Wednesday, February 16, 2011

The Prairie Primer

Product - The Prairie Primer - Pack A

Company - Cadron Creek

This Christian based package includes four resources:


1. The Prairie Primer, written by Margie Gray


This large paperback book contains more than 330 pages.   It is a "literature based unit study." [You will need a set of "Little House on the Prairie" books by Laura Ingalls Wilder, sold separately.]  This program can be used as the main foundation of your curriculum, since it includes ideas and plans for most subjects (other than math), or it can be used to supplement your current educational plans. The study is rich in 1800's history.

2. Historical Timetable

This small brochure gives a list of events which happened throughout the life of Laura and her family. You will see dates, as well as fascinating facts. An Example: The year Betsy Ross died was the same year Laura's father (Charles) was born. You will also see the rise of our federal debt from 53.2 million in 1810 to 370.1 billion in 1970, the year before Laura's final book (The First Four Years) was published.

3. Laura Ingalls Wilder Country

This large book is packed with vivid,  full color and black-and-white photographs. It was written and compiled by William Anderson. It is described as "The people and places in Laura Ingalls Wilder's life and books." The pictures are gorgeous and fascinating! There is background information and little known facts throughout. You will see pictures of the current Laura Ingalls Wilder Museum in Walnut Grove Minnesota.

There is an actual wedding picture in here of Ma and Pa Ingalls! You'll also see the family Bible, Grace as a baby, the three oldest girls when they were little and Ma and Pa when they were older. They are not at all what I imagined! They look so real! This is a wonderful resource to understand the history of the family and the background of life in the 1800's, in general.

4. The Little House Cookbook

This charming book includes plenty of recipes and information about what people ate in the 1800's and how they prepared their food.  The book is subtitled as: "Frontier Foods from Laura Ingalls Wilder's Classic Stories."  You'll learn about social customs, food storage, and how they prepared a variety of recipes. You'll also get to try these out for yourself since modern explanations are included. Two of my favorite recipes are: Heart Shaped Cakes (p. 200) and Light Biscuits (p. 72)!  In Chapter 8, "Thirst Quenchers and Treats," starts with a charming sentence:

"The world Laura entered in 1867 was a world without wrapped candy bars, canned soda pop, packaged ice cream and frozen layer cakes."

Readers get quite an education from this valuable book!


How The Prairie Primer worked for my family:

There are many ways to use the Primer, depending on each family's situation. Some may have young children and use it daily. Others may have older children, and use it occasionally. It can be used for a history program or a full curriculum since it presents plenty of daily activities in Bible, Science, Art, Literature, Music, Writing, etc.  You can find many of the suggested books and resources at your local library.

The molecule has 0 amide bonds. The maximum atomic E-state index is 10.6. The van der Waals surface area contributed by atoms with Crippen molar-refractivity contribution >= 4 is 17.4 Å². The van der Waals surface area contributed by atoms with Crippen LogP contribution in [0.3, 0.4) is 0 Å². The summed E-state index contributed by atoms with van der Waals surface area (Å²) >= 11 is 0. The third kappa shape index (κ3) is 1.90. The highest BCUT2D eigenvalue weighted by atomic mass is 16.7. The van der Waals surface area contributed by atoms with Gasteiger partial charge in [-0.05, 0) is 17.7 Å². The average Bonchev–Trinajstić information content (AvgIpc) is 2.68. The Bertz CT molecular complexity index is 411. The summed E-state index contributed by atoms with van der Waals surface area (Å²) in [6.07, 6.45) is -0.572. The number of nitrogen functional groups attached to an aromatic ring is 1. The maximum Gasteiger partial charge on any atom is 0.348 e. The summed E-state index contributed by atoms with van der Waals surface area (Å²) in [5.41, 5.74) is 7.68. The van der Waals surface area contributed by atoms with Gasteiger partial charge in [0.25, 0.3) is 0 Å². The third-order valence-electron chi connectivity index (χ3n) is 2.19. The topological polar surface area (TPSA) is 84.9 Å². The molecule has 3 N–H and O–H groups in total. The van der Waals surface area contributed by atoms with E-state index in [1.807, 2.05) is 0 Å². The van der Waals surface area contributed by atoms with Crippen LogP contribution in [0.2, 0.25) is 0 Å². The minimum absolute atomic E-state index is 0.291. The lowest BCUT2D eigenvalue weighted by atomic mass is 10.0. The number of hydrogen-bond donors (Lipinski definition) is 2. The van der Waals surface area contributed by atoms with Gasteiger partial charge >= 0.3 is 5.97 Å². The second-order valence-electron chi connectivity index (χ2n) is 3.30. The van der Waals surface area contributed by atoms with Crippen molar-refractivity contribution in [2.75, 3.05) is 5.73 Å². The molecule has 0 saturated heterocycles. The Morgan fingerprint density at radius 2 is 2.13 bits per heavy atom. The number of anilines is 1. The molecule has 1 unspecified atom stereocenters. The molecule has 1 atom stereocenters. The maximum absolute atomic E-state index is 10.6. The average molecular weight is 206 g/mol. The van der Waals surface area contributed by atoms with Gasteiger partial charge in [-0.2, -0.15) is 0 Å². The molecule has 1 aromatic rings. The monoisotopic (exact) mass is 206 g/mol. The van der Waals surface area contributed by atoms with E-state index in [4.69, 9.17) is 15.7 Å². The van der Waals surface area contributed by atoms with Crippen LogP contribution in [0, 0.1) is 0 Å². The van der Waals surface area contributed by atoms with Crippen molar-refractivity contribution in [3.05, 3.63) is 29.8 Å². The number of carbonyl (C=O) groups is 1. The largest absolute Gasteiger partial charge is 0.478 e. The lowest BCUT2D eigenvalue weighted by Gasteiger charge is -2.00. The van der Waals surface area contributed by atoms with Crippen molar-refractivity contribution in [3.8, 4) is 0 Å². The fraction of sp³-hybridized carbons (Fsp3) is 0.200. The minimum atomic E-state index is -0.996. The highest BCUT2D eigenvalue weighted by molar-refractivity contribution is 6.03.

As for my family, I used it with my young teenage son, who is dyslexic. He is not a strong reader and would not have been able to read all the books. It would have been very hard for me to teach him history if I only depended on his reading abilities. I have found the Prairie Primer, and this kit, to be an amazing resource.

Here is what we are doing, a few nights a week:

1. I read one chapter from the assigned book. (One of the Little House books.)
2. I ask him the comprehension questions from the Primer.
3. We pick one or two of the activities to do (or discuss).
4. We look through the book by William Anderson to see all the pictures and get an idea of the setting.
5. We read a recipe or description from the cookbook (if it was mentioned in the book.)
6. We read the Timeline and talk about historical events and compare them with today (when applicable).

The result:

My son is extremely interested in what he is learning. He loves to hear about how Pa is out hunting and working on the farm. He enjoys the funny stories about home and family life, and has developed a tremendous understanding of what life was like in those days.

We have come to love our quiet reading times and do them in the early evening.  We are using this mainly as a history curriculum. He does all his regular schoolwork during the day. We do the Prairie Primer a few nights a week. It is relaxing and pleasant and gives us a break from the events of the day and the worries of the world around us. There is enough assigned work here for one or two years. We intend to take our time with it. Overall it is an excellent resource which I highly recommend.

Cadron Creeks offers many other resources including The Webster's Dictionary of 1828 (which we have owned for many years).  Their Victorian-era program looks delightful as well!

*Disclosure - I received this product from the publisher for review purposes.*

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